Immigration

Candidates Vowing To End Obama’s Immigration Plan May Want To Ask What Their Constituents Think

CREDIT: AP Photo/Jacquelyn Martin

Danna Chavez Calvi, 23, left, and a young woman who requested not to be named, participate in a rally for immigration reform after marching from Arlington, Va., to the White House in Washington, Friday, Nov. 20, 2015, on the one-year anniversary of President Obama's announcement concerning Deferred Action for Childhood Arrivals (DAPA). (AP Photo/Jacquelyn Martin)

Republican presidential candidates often promise that once they’re made president, they will do away with President Obama’s executive action to show leniency towards some undocumented immigrants. But they may want to take note that many of their constituents disagree. That’s according to the latest Reuters/Ipsos poll, which found that a majority of Americans support Obama’s plan to allow certain undocumented immigrants to stay in the country legally.

The poll found that 61 percent of Americans — including 42 percent of Republicans — would support an immigration plan granting temporary deportation reprieve and work authorization for undocumented immigrants, particularly “when it is described in general terms without using Obama’s name,” Reuters reported. When the same plan was identified as an executive action taken by Obama, support fell 7 percent, with only 31 percent of Republicans supporting such a plan. The inverse was true for Democrats, whose support for the plan went up 2 percent once Obama’s name was attached to it.

That two-part plan, formally announced in November 2014 as the Deferred Action for Parents of Americans and Legal Residents (DAPA) and a similar program targeted at younger undocumented immigrants, was Obama’s signature executive action on immigration during a time of congressional inaction on a permanent bill. DAPA and its sister program built upon a previous 2012 initiative, known as the Deferred Action for Childhood Arrivals (DACA) program, to extend similar benefits for so-called DREAMers who came to the country as children.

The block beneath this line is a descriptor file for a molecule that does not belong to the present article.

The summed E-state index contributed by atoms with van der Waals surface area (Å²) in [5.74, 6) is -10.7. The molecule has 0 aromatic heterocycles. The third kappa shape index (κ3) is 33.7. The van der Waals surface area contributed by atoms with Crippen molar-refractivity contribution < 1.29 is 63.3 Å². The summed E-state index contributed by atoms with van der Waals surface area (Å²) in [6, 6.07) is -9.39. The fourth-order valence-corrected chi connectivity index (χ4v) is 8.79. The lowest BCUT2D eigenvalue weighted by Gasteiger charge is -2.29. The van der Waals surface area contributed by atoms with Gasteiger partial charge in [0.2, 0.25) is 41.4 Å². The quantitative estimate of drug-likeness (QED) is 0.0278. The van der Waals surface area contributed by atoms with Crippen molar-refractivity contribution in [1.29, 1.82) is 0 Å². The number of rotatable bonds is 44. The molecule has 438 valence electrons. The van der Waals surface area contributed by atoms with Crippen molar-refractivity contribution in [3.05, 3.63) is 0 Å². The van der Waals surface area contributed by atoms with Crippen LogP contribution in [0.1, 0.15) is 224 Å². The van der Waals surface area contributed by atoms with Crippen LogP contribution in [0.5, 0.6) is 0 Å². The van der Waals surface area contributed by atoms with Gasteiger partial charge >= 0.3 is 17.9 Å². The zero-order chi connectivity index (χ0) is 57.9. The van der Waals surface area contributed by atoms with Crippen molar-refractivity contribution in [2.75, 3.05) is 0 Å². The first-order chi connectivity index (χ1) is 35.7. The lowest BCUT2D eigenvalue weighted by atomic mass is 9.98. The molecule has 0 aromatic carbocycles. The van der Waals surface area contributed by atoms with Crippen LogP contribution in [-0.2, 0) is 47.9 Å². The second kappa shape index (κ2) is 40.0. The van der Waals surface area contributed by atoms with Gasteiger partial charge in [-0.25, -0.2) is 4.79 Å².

But soon after Obama announced the DAPA program, a group of Republican-led states and lawmakers filed suit to challenge the president’s authority to take action for upwards of four million immigrants. A Texas judge issued an injunction last year, blocking the government from implementing the DAPA and the updated DACA program. The Supreme Court recently decided to take up the case, with a decision likely set for June.

The online poll of 1,200 respondents was taken in the week following the Supreme Court decision.

It may be unsurprising that support dropped when the plan was attached to Obama’s name. This partisan divide was observed last year when a similar Public Religion Research Institute (PRRI) survey found that 76 percent of respondents, including 67 percent of Republicans, support the specifics of Obama’s executive action when it’s not linked to his name. With Obama’s name attached, however, support dropped to 51 percent. (Similarly, the “Obama Effect” has also been observed in health care policy, with polls showing that more Americans oppose the Affordable Care Act when it’s linked to his name.)

Although poll after poll indicates Republicans broadly support immigration legislation that would provide some pathway for undocumented immigrants to contribute more to American society, many Republican candidates are still insistent about doing away with Obama’s executive action.

Sen. Marco Rubio (R-FL) said in November 2015 that he would eventually let the DACA program end. When questioned about what he would do with the DACA program, Donald Trump broadly said that undocumented immigrants “have to go.” Sen. Ted Cruz (R-TX) recently told a DACA recipient that he would deport people like her, building on a previous statement about making it a “top priority” to end the initiatives. And former Florida Governor Jeb Bush (R) called the initiatives “unconstitutional” in June 2015 and threatened to undo the programs in April 2015.